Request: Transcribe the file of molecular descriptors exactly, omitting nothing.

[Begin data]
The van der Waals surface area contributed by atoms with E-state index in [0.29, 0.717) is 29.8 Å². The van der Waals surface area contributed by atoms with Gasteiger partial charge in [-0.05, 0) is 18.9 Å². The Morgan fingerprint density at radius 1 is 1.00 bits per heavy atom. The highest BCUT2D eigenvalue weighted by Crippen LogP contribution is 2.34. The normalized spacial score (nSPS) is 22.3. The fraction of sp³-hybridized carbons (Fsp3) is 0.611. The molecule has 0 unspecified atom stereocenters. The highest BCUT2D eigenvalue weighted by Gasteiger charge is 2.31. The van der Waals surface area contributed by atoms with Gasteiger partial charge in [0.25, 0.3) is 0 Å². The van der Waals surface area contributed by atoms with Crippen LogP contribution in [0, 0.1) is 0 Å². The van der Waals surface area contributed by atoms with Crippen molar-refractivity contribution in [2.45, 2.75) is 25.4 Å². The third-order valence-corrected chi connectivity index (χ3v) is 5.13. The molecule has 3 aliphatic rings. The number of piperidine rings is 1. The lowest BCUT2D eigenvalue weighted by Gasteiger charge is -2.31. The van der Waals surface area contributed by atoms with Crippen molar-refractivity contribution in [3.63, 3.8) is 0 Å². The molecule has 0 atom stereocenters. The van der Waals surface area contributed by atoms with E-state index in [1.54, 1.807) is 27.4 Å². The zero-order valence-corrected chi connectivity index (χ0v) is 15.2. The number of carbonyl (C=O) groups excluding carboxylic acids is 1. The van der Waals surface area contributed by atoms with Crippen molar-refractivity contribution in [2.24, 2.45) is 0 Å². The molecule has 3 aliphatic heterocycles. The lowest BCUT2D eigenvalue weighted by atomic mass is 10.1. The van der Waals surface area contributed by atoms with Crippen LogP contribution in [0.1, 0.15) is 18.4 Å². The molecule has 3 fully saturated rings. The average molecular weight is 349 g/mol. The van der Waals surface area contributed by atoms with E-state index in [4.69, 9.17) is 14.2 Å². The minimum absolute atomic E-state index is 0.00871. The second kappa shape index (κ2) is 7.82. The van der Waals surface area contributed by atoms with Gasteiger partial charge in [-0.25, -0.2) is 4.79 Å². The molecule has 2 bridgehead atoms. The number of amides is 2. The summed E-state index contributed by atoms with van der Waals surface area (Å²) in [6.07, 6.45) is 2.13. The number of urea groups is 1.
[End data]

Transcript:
The van der Waals surface area contributed by atoms with E-state index in [0.29, 0.717) is 29.8 Å². The van der Waals surface area contributed by atoms with Gasteiger partial charge in [-0.05, 0) is 18.9 Å². The Morgan fingerprint density at radius 1 is 1.00 bits per heavy atom. The highest BCUT2D eigenvalue weighted by Crippen LogP contribution is 2.34. The normalized spacial score (nSPS) is 22.3. The fraction of sp³-hybridized carbons (Fsp3) is 0.611. The molecule has 0 unspecified atom stereocenters. The highest BCUT2D eigenvalue weighted by Gasteiger charge is 2.31. The van der Waals surface area contributed by atoms with Gasteiger partial charge in [0.25, 0.3) is 0 Å². The van der Waals surface area contributed by atoms with Crippen LogP contribution in [0, 0.1) is 0 Å². The van der Waals surface area contributed by atoms with Crippen molar-refractivity contribution in [2.45, 2.75) is 25.4 Å². The third-order valence-corrected chi connectivity index (χ3v) is 5.13. The molecule has 3 aliphatic rings. The number of piperidine rings is 1. The lowest BCUT2D eigenvalue weighted by Gasteiger charge is -2.31. The van der Waals surface area contributed by atoms with Crippen molar-refractivity contribution in [3.63, 3.8) is 0 Å². The molecule has 0 atom stereocenters. The van der Waals surface area contributed by atoms with E-state index in [1.54, 1.807) is 27.4 Å². The zero-order valence-corrected chi connectivity index (χ0v) is 15.2. The number of carbonyl (C=O) groups excluding carboxylic acids is 1. The van der Waals surface area contributed by atoms with Crippen molar-refractivity contribution in [2.24, 2.45) is 0 Å². The molecule has 3 aliphatic heterocycles. The lowest BCUT2D eigenvalue weighted by atomic mass is 10.1. The van der Waals surface area contributed by atoms with Crippen LogP contribution in [0.1, 0.15) is 18.4 Å². The molecule has 3 fully saturated rings. The average molecular weight is 349 g/mol. The van der Waals surface area contributed by atoms with E-state index in [4.69, 9.17) is 14.2 Å². The minimum absolute atomic E-state index is 0.00871. The second kappa shape index (κ2) is 7.82. The van der Waals surface area contributed by atoms with Gasteiger partial charge in [-0.25, -0.2) is 4.79 Å². The molecule has 2 bridgehead atoms. The number of amides is 2. The summed E-state index contributed by atoms with van der Waals surface area (Å²) in [6.07, 6.45) is 2.13. The number of urea groups is 1.